While Antrim lost out to a fine Clare outfit in the All-Ireland decider, their final appearance hinted at a brighter future for the county’s senior side. Alas, the recovery was short-lived and Antrim have endured one of the most torrid seasons in recent memory and will ply their trade in Division 2A in next year’s hurling league and compete in the Christy Ring Cup after relegation from the Liam MacCarthy.
To say that expectations of the U21s this weekend are low would be a massive understatement. Two years on from that semi-final clash and Wexford are even more nailed-on with the bookies – they’re 1/100. Asked if there were there any similarities with 2013, Ryan replied: “None whatsoever.”
“The difference then was that we still only had a dozen or so boys training but they were the same dozen or so and they were preparing and training hard for it. When the chance came, they were in a position to take it.
“When you take Paddy Burke and Niall McKenna out of the 19 that we had togged out for the Ulster final and one or two others who just don’t bother their arse turning up and wouldn’t have the decency to tell you, it doesn’t bode well.
“It sounds very negative but that’s where we are at. You are bringing on lads who really aren’t ready for it and who probably need another year. It is so frustrating. Really they would be better off not in it.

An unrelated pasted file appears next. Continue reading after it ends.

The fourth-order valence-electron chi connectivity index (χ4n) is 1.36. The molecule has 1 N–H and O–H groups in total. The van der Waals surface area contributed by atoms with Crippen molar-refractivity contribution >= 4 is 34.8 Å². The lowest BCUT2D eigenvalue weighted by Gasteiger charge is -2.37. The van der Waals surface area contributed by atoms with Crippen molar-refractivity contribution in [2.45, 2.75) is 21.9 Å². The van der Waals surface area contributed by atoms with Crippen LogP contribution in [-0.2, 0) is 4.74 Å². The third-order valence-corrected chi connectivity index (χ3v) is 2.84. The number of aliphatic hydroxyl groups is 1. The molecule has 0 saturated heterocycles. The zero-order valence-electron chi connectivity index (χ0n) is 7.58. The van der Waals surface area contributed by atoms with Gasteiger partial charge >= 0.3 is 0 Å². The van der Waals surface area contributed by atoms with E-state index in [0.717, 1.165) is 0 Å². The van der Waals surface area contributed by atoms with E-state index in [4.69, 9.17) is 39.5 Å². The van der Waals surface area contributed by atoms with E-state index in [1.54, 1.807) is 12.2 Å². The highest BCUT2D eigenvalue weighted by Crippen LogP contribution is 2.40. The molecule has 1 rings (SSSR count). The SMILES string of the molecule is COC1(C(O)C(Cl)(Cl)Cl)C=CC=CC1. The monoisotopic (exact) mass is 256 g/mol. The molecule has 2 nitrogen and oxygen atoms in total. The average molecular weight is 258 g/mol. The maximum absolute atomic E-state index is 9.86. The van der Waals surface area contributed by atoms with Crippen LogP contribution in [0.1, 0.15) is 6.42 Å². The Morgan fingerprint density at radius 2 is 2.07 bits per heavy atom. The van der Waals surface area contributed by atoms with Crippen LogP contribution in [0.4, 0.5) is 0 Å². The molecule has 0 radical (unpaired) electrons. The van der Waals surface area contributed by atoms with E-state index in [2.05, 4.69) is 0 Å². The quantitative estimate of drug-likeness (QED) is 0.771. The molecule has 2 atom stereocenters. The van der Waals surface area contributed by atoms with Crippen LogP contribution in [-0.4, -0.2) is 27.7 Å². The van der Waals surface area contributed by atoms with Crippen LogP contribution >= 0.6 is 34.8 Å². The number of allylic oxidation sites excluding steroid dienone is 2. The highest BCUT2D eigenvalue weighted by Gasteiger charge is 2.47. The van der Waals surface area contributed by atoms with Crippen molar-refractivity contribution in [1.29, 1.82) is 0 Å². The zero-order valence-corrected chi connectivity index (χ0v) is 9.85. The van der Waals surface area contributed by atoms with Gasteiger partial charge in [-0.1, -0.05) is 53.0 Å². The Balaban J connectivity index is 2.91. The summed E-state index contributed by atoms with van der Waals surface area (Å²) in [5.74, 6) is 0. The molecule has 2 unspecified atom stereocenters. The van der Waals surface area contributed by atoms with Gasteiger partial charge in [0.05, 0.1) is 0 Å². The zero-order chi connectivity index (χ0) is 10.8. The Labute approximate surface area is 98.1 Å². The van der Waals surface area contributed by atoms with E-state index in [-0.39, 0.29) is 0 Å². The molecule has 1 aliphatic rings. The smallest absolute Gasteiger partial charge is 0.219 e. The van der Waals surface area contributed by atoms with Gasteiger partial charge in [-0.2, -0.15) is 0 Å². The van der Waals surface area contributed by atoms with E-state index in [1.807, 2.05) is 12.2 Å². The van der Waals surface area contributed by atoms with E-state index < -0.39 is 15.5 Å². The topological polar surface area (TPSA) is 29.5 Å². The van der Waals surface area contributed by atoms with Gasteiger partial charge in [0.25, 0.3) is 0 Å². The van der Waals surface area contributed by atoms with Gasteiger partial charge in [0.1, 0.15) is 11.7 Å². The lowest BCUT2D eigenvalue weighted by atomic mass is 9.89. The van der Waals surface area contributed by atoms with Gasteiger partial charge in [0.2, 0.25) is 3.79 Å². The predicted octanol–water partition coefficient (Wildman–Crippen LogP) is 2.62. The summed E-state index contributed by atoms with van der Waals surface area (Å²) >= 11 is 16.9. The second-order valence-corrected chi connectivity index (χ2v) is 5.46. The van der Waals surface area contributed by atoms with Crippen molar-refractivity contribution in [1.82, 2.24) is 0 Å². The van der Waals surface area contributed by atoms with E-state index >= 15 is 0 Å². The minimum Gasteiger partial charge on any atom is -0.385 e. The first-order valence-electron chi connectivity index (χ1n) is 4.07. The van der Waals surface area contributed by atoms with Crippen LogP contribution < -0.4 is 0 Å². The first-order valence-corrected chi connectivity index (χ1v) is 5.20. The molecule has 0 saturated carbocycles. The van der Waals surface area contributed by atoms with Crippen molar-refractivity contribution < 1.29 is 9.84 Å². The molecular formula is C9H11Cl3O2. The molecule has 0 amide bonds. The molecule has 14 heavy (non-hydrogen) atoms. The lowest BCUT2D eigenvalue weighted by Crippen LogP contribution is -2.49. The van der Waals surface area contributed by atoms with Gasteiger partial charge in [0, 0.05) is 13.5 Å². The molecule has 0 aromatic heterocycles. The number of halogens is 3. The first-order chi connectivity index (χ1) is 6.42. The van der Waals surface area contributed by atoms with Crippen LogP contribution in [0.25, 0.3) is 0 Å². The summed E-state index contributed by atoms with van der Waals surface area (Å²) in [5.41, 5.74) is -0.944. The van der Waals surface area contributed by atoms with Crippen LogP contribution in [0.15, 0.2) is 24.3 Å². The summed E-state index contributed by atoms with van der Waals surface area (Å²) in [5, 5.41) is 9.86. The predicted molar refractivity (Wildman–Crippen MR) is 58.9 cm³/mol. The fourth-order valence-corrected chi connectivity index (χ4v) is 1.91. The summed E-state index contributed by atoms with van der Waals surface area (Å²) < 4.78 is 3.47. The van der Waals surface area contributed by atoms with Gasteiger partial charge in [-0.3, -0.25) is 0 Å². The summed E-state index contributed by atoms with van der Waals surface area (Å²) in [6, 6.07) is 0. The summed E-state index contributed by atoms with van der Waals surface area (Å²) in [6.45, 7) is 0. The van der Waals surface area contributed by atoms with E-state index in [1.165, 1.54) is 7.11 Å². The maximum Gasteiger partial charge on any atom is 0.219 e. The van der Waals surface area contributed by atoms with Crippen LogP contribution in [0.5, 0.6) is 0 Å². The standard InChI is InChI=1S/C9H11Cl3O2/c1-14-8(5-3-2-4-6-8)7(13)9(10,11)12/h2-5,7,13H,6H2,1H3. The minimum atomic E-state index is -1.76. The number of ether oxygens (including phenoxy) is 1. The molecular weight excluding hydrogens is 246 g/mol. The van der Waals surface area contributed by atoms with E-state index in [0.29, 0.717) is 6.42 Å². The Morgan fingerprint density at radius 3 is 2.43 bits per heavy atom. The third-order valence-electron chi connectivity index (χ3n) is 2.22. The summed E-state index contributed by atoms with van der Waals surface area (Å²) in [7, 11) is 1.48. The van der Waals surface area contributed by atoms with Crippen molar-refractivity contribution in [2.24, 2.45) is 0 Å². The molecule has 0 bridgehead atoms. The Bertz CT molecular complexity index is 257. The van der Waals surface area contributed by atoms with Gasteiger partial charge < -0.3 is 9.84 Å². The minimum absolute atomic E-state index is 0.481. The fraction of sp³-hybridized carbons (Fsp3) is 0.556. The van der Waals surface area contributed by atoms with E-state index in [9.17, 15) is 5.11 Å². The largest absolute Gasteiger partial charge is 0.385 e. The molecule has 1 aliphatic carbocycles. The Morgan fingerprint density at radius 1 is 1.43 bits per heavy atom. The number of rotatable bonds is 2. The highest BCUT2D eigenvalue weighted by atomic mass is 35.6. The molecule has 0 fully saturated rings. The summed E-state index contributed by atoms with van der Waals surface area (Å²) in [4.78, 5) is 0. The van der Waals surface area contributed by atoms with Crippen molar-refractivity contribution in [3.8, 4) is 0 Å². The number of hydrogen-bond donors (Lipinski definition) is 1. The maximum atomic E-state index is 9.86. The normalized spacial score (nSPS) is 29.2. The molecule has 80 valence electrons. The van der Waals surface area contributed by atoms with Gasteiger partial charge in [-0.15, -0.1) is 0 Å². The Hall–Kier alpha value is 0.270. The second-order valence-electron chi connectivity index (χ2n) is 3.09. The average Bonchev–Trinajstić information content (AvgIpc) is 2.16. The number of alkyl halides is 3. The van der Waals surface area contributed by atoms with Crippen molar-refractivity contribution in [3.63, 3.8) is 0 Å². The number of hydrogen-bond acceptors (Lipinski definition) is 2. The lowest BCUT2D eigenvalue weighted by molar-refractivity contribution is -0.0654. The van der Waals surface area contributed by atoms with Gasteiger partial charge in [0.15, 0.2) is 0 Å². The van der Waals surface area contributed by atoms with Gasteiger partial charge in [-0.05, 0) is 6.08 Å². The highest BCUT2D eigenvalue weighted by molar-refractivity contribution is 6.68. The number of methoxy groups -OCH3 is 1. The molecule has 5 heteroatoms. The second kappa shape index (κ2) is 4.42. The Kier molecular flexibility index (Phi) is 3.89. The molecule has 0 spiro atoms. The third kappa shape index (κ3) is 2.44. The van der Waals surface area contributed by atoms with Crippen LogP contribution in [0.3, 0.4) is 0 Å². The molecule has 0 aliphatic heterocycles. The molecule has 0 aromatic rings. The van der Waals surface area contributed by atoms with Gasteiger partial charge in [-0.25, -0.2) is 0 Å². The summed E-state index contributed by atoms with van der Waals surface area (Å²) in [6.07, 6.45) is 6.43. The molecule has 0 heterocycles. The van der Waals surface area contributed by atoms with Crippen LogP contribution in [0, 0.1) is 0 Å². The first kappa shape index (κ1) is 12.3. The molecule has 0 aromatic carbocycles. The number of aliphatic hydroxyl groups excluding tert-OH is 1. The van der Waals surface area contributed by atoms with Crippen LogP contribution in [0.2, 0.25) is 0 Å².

“That’s my honest feeling on it. You look at teams in Munster, the likes of Waterford, Cork and Tipperary who are out of it and the amount of work and time and effort they have put into it. They probably don’t deserve to be out of the U21 Championship so early.
“With the whole structure in Antrim – maybe they would be better off in the ‘B’ Championship or not in it at all.”
Ryan’s comments ought to act as a wake-up call for a county which has signally failed to push on from the 2013 semi-final win over the Model. That victory marked the high point in Ryan’s tenure with the Saffrons.
While the Johnston siblings, Ciaran and Conor, Ryan McCambridge and Tomás Ó Ciarán have senior inter-county experience, Antrim simply don’t have the strength-in-depth to challenge the elite teams at U21 level.
In the absence of McKenna, St Enda’s attacker Cormac Ross could be recalled to the starting 15 while Ballycastle’s Saul McCaughan was drafted in for the Ulster final win against Derry. Rossa’s Deaglan Murphy is also an option to slot into the half-forward line.
At the back, Ryan will have to rejig his defence with full-back Burke sidelined for the next few weeks.
McCambridge, who captains the side, could drop back from centre-back while his Cushendall clubmate Eoghan Campbell is another candidate for the full-back position.
One thing’s for sure: the duo, wherever they start, will have their hands full on Saturday afternoon.
Wexford senior star Conor McDonald hit 1-10 against the Cats in the Leinster final. Cathal Dunbar plundered 2-1. In their three Championship wins thus far, Wexford have hit an impressive 6-56.
Against a depleted Antrim team, the Slaneysiders’ forward unit could rack up an eye-wateringly high tally.
That would be a sad way for Ryan to depart. Given the time and effort the Waterford native has invested in Antrim, the least he deserves is a solid, accomplished display from his side.
In sport, though, you don’t always get what you deserve.
Saturday’s second semi-final at Semple Stadium sees newly-crowned Munster champions Limerick take on Galway at 6pm.